Book readers prefer literature and social issues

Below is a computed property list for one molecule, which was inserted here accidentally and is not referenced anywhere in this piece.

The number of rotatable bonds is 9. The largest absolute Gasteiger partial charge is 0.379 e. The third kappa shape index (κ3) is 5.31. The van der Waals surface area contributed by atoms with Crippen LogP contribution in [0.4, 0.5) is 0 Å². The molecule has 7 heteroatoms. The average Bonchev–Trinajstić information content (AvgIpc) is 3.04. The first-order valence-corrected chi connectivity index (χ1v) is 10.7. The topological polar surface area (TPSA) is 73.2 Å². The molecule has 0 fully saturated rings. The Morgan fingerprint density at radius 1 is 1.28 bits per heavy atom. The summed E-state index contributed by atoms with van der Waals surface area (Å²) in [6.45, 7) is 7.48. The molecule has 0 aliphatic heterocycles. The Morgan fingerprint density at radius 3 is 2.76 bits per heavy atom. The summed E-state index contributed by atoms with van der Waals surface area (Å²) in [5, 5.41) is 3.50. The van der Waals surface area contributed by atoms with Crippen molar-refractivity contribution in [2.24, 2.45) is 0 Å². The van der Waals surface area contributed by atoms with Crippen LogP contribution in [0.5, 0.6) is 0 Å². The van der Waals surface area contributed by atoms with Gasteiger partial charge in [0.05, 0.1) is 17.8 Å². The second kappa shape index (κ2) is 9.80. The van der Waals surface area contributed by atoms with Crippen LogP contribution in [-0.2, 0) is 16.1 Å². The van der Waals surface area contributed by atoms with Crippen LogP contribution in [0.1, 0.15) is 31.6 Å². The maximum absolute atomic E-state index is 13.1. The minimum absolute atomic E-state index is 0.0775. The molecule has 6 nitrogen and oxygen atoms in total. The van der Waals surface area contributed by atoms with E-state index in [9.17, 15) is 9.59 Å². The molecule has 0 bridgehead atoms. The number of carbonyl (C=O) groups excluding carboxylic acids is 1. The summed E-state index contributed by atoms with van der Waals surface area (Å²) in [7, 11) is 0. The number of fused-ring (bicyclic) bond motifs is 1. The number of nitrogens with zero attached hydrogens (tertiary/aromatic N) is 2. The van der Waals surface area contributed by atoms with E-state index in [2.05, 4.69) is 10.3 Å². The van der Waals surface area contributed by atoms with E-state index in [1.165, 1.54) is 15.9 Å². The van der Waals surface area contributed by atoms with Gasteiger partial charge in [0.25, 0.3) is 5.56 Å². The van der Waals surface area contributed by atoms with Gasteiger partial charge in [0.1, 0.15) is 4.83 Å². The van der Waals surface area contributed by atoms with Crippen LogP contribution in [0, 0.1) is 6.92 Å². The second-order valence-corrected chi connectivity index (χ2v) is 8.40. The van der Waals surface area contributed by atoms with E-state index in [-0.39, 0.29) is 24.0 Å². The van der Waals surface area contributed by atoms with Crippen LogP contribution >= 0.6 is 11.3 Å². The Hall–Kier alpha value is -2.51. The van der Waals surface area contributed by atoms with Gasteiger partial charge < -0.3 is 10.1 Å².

Greek book production has been steadily increasing in the last 10 years. Unfortunately, newspapers and magazines take ample interest in books but only a minimal one in the book industry as a whole. Sales of new titles, published in the 1998-2000 period, have been doing quite well, data provided by the firm Biblionet shows. According to the company’s bibliographical data base, 6,383 and 6,998 titles had been registered by November 7, 2001 for the years 1998 and 1999 respectively. There was a slight fall to 6,804 titles in 2000, due to a drop in all categories except literature, general interest and philosophy. Children’s books thrive The higher figure for literature is mainly due to a rise in children’s book production, compensating for a small decline in other kinds of literature, and which tops all categories with about 40 percent of sales. Children’s books accounted for 39 percent of all literature sales in 2000, after consecutive rises in the previous two years. Prose was second with 30 percent. In the large domain of non-literary books, social science books figure at the top the sales list in the three years with an average of 16.5 percent, while representing the second largest category in all book production in terms of the number of titles with 16.6 percent. A large part of the titles in the social science category, 28 percent, deal with education issues. Books on law follow with 21 percent and on economics with 11.7 percent. The production of new titles in these three thematic sub-categories rose continuously in the 1998-2000 period. History and geography account for 7.6 percent of all titles. The other categories of non-literary books – general interest, philosophy, religion, language, natural sciences, technology and the arts – share the rest of production with shares varying between 4 and 6.5 percent. Of all titles published in this period, 53 percent were written by Greeks and the rest were translations, mostly in the categories of philosophy, general interest themes, literature (mostly children’s books) and the arts. Nearly two thirds (64.9 percent) of all fiction titles published were translations, mainly from English, while the respective rates for plays and poetry were 47.5 and 9 percent. According to Biblionet, the overall data shows an increasing interest in Greek authors. The 10 biggest publishers accounted for 35 percent of all book production in three years, and the five biggest for 24 percent. These rates indicate that concentration trends in the industry are still weak and are the result of increasing market shares of the most productive publishing houses rather than through mergers and acquisitions. Nevertheless, this is not a uniform trend, as the production of individual houses can fluctuate from year to year. Patakis was the biggest publisher with 7 percent, followed by Ellinika Grammata, Modern Times and Kastaniotis with shares of 5 percent each. Ion has 3 percent and Sakkoulas, Minoas, Livanis, Kedros and Dardanos 2 percent each.